Currently Being ModeratedDec 27, 2012 4:47 PM (in response to baltwo)
Collected the machine yesterday and the following parts were replaced...
- Display, LCD, 21.5-inch
- Board, LED Backlight
- Card, AirPort, Europe
Took the machine out of the box and noticed that the front pannel was chiped in the corner. Took it back today to have another pannel fitted. Found out that Apple used refurbished parts so I now have a second hand front pannel with scratches on it as well as a few chips on the aluminium. My machine is now worst than it was before it went into the store but the store refused to replace the unit. The screen still flickers and now it looks worst as the right side is washed out. I cannot believe they used refurbished parts on a product that is still in waranty, I have received better service from third party retailers regading Apple products. Apple make great products but I will never buy one directly from them again. What a waste of £1250!
Currently Being ModeratedJan 4, 2013 7:11 PM (in response to 3gs LS)
It seems to me to be an electrical design flaw where some grounds are not isolated or something. Here is what I tried, and I would love to see if someone else can repeat my experience. To be clear:
- Plugged the display into a surge protector and used the display to power the MBP. Flickering was intolerable.
- Plugged the MBP into the wall, and plugged the display into the surge protector which was plugged into the wall. Some minor flicker.
- Plugged the MBP into a surge protector using its power adapter with the surge protector plugged into the wall, and plugged the display into a the wall. No flicker.
I tried multiple types and brands of surge protectors with identical results. Basically, if the display is plugged into a line conditioner or surge protector, then it flickers. If I power the MBP with the display's connector, the flicker is even worse no matter how the display is powered. If I plug them both into the wall (and do not use the display to power the MBP), the flicker is gone.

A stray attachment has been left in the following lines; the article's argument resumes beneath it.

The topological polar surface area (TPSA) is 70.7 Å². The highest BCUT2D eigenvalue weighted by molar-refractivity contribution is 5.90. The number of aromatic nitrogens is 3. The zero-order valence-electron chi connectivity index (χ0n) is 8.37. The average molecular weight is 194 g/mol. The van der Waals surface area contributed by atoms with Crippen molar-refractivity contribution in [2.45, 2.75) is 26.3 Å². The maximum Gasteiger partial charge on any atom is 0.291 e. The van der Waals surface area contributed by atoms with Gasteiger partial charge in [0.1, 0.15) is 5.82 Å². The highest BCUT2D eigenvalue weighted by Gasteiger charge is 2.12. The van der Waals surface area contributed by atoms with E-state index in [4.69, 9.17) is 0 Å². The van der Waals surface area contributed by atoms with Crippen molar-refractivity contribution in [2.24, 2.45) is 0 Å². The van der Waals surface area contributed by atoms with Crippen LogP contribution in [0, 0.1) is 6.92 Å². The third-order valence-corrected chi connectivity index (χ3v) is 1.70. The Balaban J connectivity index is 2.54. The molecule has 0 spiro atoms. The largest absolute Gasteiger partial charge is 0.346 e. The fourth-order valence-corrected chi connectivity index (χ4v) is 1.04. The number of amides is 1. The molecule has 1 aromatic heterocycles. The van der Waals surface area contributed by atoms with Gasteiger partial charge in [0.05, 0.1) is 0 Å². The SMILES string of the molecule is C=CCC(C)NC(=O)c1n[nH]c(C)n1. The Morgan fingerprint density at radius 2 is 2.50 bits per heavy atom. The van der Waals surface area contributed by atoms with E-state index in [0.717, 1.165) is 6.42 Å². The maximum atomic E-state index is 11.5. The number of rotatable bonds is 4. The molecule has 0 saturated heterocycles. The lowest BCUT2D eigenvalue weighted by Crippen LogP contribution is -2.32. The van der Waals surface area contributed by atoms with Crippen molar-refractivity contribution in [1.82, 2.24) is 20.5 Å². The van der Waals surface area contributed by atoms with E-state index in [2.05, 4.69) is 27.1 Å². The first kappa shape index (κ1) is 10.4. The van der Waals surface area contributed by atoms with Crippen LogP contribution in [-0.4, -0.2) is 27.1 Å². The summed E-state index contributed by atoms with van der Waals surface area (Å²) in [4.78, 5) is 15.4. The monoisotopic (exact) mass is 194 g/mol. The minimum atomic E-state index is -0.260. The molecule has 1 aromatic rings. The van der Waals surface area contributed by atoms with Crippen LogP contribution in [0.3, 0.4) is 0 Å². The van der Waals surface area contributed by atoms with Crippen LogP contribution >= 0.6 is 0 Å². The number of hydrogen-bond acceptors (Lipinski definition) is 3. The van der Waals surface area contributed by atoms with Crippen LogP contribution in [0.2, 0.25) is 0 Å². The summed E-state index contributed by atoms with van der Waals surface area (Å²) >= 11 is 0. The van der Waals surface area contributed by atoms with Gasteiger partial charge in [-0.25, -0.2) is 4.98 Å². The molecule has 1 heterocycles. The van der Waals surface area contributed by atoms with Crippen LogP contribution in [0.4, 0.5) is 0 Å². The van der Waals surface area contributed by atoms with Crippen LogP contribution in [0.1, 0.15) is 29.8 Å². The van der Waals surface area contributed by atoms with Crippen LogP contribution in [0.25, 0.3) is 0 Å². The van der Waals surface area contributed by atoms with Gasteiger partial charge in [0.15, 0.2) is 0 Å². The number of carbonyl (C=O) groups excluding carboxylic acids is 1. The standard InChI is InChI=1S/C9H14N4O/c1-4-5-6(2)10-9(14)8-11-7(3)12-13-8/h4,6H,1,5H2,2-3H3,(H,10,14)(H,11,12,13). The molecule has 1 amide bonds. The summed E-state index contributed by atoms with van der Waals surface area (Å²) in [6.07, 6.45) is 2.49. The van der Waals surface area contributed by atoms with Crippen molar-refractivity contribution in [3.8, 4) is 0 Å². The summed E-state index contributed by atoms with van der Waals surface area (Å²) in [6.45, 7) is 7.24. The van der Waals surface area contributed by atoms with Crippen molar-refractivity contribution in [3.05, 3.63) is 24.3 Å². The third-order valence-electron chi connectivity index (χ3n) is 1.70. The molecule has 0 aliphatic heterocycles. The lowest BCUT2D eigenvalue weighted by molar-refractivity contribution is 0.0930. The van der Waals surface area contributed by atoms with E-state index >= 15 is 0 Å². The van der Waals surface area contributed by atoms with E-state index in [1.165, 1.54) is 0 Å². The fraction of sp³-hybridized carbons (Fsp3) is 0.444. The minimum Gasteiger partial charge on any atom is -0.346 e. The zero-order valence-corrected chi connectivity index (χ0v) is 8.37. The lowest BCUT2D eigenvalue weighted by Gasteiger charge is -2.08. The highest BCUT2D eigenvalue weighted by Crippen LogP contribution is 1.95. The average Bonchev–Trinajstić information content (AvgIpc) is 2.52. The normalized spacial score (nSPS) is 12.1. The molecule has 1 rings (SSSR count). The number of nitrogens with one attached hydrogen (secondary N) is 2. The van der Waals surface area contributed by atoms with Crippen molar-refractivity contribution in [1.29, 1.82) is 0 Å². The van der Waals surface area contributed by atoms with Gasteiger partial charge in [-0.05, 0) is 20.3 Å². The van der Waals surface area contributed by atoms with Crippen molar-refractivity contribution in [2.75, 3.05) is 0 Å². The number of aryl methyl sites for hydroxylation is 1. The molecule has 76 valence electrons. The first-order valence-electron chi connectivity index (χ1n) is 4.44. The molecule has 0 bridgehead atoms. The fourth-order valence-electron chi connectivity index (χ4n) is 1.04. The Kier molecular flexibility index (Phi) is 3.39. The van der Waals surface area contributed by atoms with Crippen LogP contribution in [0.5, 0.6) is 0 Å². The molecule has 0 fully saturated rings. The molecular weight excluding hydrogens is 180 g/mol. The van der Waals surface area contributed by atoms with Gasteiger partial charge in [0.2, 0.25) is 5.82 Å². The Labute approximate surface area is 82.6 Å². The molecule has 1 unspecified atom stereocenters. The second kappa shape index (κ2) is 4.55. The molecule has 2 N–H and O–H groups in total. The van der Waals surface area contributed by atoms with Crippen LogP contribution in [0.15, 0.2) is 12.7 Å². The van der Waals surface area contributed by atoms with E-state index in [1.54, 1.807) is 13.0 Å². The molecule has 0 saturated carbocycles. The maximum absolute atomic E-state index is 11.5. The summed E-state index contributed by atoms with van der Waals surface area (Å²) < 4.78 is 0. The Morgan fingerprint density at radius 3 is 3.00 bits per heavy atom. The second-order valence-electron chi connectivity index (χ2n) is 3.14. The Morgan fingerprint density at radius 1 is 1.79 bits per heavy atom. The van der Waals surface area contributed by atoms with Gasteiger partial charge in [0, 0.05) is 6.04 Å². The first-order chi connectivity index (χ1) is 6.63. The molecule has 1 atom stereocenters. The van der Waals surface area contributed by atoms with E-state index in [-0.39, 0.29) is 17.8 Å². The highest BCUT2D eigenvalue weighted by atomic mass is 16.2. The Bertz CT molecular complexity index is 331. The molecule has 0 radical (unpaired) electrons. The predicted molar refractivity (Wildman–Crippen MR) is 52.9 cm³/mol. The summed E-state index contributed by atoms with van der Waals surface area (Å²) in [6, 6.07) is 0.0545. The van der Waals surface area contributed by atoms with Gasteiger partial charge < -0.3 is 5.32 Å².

Isolate the power supplies, and let us know if that helps. I really hope it does, I really feel your pain 3gs LS.
Currently Being ModeratedFeb 25, 2013 1:50 AM (in response to 3gs LS)
My imac is 4 years old and the screen doesn't just flicker it goes completely dark with a flickering brightness in the top left corner, this continues for a maybe 20 seconds or so and then the screen settles down, it only occurs on waking up or booting up.
Any ideas welcome.
Currently Being ModeratedMay 3, 2013 3:57 PM (in response to 3gs LS)
Ok... just spoke with Apple.... I'm running a MacBook Pro (mid 2009) w/ an Acer (p221w) Monitor. Everything worked fine in Leapord and it was the main reason why I NEVER upgraded to Snow Leopard cause I had this problem then....
Try changing the resolution...
- Apple Menu > System Preferences
- Gather windows if you must and choose your external monitor
- For Resolution select "Scaled" and choose a different resolution size. 1680 x 1050 flickers on my monitor but 1600 x 1000 w/ a refresh rate of 60 Hertz worked fine.
Play around until you find the combo that works for you!
Hope this helps!
Message was edited by: jeaneen because typos suck ((shrugs))
Currently Being ModeratedFeb 4, 2014 12:03 PM (in response to 3gs LS)
Well, I know this is an older thread, but it still drives me crazy. For a few days I'll be fine, then it will flicker. Turning the brightness up basically burns my retinas even with glasses on, soooo....I thought I would post a rather odd workaround that is helping me.
- Make a big, completely black image about the size of your screen (or do a web search for "solid black" and download one). It does not need to be exact.
- Install Geektool from http://projects.tynsoe.org/en/geektool/
- Launch Geektool, and drag the image geeklet to your desktop
- Set the path of the image to be the background you made
- Set the opacity to about 33%
- Choose the "Stay on top" option
- Adjust the size and position as needed
So all that basically leaves a semi-transparent image as an overlay to your screen, effectively dimming it. Now you can turn your brightness up and not fry your eyes with the brilliance of your 8 million lumens cinema display.
It's obviously not ideal, but it seems to be working, and it's easy to disable as needed.